Local issues overshadowed by global concerns

I think it goes without saying that in the United States of America we have some pretty massive problems in our hands. Right now we are faced with debt, environmental, education and health care crises just to name a few.

On top of all of this, our government can’t seem to get along and has argued itself into an infuriating shutdown stalemate, seemingly abandoning the needs of its citizens for selfish political reasons.

Just last week I was talking to my friends who are working to fix some of these problems, albeit on a local level, with their student groups. One of my very close friends, in fact, is involved with an environmental registered student organization here on campus, Students For Environmental Concerns, more commonly know as SECS.

One of their big projects is weatherization of low-income housing in Champaign. They’ve actually received a very sizable grant to move ahead with this initiative, and thus it is going forward with no cost to low-income residents.

Weatherization, as I understand it, is a way of protecting houses from various weather conditions. It will allow houses to operate more efficiently at an overall cheaper cost to residents.

One of the unfortunate problems with this, however, has been gaining community support and awareness for the initiative, which requires the residents to install their own weatherization kits.

At first, I couldn’t fathom how it would be hard to gather community backing for this movement, which was entirely positive. The only cost would be one to the RSO, which would be at least partially funded by the University, and the rest would be covered by a grant.

After some thought and experience of canvassing, and going door-to-door collecting information in low-income neighborhoods all throughout central Illinois (mostly Danville and C-U), I started to gain some perspective on why residents couldn’t get behind an idea like weatherization.

It’s not that people are against the environment or the University, but rather this is a case of the government’s inability to focus on issues right here in our own backyards.

In 2009, 30.5 percent of Champaign’s residents lived below the poverty level and 40.5 percent of Danville’s residents lived below the poverty level. The problem with entering these communities of widespread poverty and spreading information and educational material about peripheral concerns, in this case weatherization, is that it quite frankly isn’t the top priority in these citizens’ lives.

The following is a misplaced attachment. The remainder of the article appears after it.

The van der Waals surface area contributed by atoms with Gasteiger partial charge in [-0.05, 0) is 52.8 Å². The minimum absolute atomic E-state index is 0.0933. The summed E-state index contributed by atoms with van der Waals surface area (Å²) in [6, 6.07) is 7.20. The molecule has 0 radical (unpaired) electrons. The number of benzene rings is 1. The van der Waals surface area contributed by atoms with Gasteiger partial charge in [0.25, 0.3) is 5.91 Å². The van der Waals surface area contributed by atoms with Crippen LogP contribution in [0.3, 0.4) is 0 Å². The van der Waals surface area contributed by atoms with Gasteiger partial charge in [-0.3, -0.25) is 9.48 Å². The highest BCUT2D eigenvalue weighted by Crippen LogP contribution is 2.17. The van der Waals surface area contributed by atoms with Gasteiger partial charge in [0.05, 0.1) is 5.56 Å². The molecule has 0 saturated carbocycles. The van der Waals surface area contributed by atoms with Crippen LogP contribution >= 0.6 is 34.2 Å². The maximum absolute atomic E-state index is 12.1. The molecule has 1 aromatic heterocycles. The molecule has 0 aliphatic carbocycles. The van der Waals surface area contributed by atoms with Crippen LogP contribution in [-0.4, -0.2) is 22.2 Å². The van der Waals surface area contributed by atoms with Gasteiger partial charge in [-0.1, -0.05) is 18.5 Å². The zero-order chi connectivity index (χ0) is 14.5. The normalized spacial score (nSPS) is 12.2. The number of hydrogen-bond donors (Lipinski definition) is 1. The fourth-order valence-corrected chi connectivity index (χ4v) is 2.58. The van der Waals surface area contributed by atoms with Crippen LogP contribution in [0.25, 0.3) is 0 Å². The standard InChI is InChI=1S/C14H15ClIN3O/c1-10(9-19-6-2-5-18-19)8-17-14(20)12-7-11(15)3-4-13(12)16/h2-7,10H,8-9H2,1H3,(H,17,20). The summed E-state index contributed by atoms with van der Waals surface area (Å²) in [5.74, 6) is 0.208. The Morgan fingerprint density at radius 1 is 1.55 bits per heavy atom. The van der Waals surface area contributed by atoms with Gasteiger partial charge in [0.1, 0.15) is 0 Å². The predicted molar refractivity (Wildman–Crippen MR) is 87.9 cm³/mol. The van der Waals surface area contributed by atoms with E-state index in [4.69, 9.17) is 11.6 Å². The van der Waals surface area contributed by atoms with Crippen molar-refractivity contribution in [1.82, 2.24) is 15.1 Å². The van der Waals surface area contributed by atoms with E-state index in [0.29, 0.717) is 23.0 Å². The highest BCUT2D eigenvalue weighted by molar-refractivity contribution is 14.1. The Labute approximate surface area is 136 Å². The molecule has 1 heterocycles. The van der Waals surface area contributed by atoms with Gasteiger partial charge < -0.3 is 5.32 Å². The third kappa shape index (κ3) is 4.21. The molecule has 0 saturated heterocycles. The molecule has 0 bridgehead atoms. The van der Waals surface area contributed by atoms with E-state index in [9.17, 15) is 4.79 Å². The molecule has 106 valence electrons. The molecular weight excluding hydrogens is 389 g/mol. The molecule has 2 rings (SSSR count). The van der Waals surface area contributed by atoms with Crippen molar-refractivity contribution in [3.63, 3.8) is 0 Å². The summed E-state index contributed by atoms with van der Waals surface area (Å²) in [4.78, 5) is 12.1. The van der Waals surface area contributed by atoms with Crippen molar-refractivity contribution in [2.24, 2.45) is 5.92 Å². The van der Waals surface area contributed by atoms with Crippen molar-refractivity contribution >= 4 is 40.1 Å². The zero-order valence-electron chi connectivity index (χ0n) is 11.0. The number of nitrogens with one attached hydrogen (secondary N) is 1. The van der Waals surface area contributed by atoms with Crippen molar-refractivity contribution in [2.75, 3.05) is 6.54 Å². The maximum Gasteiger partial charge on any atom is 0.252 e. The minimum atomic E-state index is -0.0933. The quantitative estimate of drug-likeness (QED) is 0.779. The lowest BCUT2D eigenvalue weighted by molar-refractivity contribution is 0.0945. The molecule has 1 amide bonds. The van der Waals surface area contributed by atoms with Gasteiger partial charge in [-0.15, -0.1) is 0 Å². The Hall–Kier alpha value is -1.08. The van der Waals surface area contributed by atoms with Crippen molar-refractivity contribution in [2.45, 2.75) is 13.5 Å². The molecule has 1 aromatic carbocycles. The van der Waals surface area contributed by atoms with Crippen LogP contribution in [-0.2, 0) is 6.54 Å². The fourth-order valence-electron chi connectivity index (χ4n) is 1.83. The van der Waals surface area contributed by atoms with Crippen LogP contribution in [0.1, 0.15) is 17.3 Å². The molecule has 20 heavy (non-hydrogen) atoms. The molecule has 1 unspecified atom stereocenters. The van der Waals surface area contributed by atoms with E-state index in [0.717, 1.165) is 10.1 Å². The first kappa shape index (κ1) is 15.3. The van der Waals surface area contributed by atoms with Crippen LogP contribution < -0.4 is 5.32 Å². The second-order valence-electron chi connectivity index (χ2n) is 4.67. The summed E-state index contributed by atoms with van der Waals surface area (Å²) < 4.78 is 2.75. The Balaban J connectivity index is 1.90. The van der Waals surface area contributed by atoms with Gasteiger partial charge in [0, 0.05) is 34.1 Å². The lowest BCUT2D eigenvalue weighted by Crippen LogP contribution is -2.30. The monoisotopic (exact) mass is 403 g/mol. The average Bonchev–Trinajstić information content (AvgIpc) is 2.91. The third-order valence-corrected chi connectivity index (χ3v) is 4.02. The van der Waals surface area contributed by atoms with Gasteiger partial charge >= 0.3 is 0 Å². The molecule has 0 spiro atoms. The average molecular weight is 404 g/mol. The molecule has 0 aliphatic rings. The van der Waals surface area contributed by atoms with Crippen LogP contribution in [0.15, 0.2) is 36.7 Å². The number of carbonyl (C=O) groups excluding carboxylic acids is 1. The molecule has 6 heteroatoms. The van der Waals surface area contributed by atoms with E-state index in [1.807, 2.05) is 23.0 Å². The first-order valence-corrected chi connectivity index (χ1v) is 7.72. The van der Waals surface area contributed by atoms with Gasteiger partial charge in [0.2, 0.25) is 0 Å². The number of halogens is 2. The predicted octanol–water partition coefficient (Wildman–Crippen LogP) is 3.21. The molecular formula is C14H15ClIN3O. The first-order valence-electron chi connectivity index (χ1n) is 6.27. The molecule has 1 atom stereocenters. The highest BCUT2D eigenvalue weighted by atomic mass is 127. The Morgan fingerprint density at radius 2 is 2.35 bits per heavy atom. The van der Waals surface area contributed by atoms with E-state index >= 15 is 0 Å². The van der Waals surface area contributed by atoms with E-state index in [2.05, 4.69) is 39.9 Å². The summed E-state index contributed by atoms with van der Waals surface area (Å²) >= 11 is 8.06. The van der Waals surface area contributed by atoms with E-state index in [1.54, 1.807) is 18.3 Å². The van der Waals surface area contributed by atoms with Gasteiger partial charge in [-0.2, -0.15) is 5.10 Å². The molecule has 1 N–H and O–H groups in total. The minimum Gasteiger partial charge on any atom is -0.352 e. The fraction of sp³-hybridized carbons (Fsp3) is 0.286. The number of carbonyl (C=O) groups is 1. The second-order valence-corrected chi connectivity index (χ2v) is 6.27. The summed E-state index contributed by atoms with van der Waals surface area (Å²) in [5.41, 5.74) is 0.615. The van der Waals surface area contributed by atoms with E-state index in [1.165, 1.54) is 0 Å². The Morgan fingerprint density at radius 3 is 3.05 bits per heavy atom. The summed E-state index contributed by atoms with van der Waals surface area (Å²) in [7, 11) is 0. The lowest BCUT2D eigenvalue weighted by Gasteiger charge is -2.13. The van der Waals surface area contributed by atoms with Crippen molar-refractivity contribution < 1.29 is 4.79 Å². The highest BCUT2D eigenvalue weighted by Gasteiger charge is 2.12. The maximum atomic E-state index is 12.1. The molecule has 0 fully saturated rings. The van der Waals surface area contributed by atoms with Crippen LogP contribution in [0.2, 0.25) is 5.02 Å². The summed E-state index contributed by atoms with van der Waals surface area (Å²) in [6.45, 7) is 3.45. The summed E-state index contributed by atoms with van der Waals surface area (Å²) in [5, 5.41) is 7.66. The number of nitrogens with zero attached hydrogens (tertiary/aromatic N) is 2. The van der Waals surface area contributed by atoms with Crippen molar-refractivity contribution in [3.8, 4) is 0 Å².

If some people are living paycheck-to-paycheck and are never sure where their next meal is going to come from, why would they be able to devote time and concern to something so broad and beyond their personal concern? I vividly remember the experience I had when canvassing a neighborhood on Danville’s east side.

I used to work for a local state senator, and we spent a lot of time walking around all sorts of neighborhoods. I canvassed everything from the smallest, dirtiest shack I’ve ever seen to the house of Jimmy John himself.

In this particular instance, I asked a woman how she felt about gay marriage and she responded with: “Honey, I’ve got two sons in Afghanistan and a husband without health insurance. What would I care about gay marriage?”

To question these people for their lack of interest is neither correct nor justified, but rather highlights a distinct lack of care on the part of politicians and those in power to address the needs of those in poverty. The poor are an often-neglected part of the American political roundtable discussion.

Just last year we had an election, and while Republicans were hell-bent on a message of lower taxes and repealing Obamacare, the mention of the poor, especially in urban areas, was conspicuously absent.

The fact that peripheral issues occupy the bulk of political information that is released to the public can perhaps tell us why political apathy is so high in our country. I’m not saying peripheral problems like health care, the economy and the environment should be ignored. They absolutely should not be.

These problems affect billions of people on a daily basis (the environment quite literally affects everyone in the world) and should be dealt with the highest importance and priority.

But if someone is apathetic toward these problems because they can’t put food in his or her own stomach, it’s not a reason to chide them, but rather a reason to reevaluate our needs as a country.

Perhaps this care can be instilled via education, as my friend’s RSO is seeking to do, but I have a sinking feeling that the problem of poverty, and the blinders it places on much of our population, is much more deep-rooted than something one person or one group can change.

Boswell is a junior in LAS. He can be reached at [email protected]